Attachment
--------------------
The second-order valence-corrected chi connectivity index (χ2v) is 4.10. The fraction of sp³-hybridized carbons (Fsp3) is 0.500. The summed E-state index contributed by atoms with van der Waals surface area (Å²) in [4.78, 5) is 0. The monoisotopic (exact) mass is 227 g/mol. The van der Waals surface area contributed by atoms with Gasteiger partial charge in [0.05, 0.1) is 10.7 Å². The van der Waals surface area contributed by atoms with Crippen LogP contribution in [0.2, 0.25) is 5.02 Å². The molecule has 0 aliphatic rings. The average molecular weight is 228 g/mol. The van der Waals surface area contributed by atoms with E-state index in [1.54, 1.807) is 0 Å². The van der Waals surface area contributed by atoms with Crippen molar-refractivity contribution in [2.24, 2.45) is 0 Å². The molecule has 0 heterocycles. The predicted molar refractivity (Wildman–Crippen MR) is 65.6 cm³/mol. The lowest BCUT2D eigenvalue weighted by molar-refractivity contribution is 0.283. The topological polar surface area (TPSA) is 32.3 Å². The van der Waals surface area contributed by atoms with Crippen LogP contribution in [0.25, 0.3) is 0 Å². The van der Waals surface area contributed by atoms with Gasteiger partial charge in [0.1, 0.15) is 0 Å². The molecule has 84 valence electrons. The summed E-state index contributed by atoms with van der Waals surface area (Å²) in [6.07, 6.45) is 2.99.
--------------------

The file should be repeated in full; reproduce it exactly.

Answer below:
The second-order valence-corrected chi connectivity index (χ2v) is 4.10. The fraction of sp³-hybridized carbons (Fsp3) is 0.500. The summed E-state index contributed by atoms with van der Waals surface area (Å²) in [4.78, 5) is 0. The monoisotopic (exact) mass is 227 g/mol. The van der Waals surface area contributed by atoms with Gasteiger partial charge in [0.05, 0.1) is 10.7 Å². The van der Waals surface area contributed by atoms with Crippen LogP contribution in [0.2, 0.25) is 5.02 Å². The molecule has 0 aliphatic rings. The average molecular weight is 228 g/mol. The van der Waals surface area contributed by atoms with E-state index in [1.54, 1.807) is 0 Å². The van der Waals surface area contributed by atoms with Crippen molar-refractivity contribution in [2.24, 2.45) is 0 Å². The molecule has 0 heterocycles. The predicted molar refractivity (Wildman–Crippen MR) is 65.6 cm³/mol. The lowest BCUT2D eigenvalue weighted by molar-refractivity contribution is 0.283. The topological polar surface area (TPSA) is 32.3 Å². The van der Waals surface area contributed by atoms with Crippen LogP contribution in [0.25, 0.3) is 0 Å². The van der Waals surface area contributed by atoms with Gasteiger partial charge in [0.1, 0.15) is 0 Å². The molecule has 84 valence electrons. The summed E-state index contributed by atoms with van der Waals surface area (Å²) in [6.07, 6.45) is 2.99.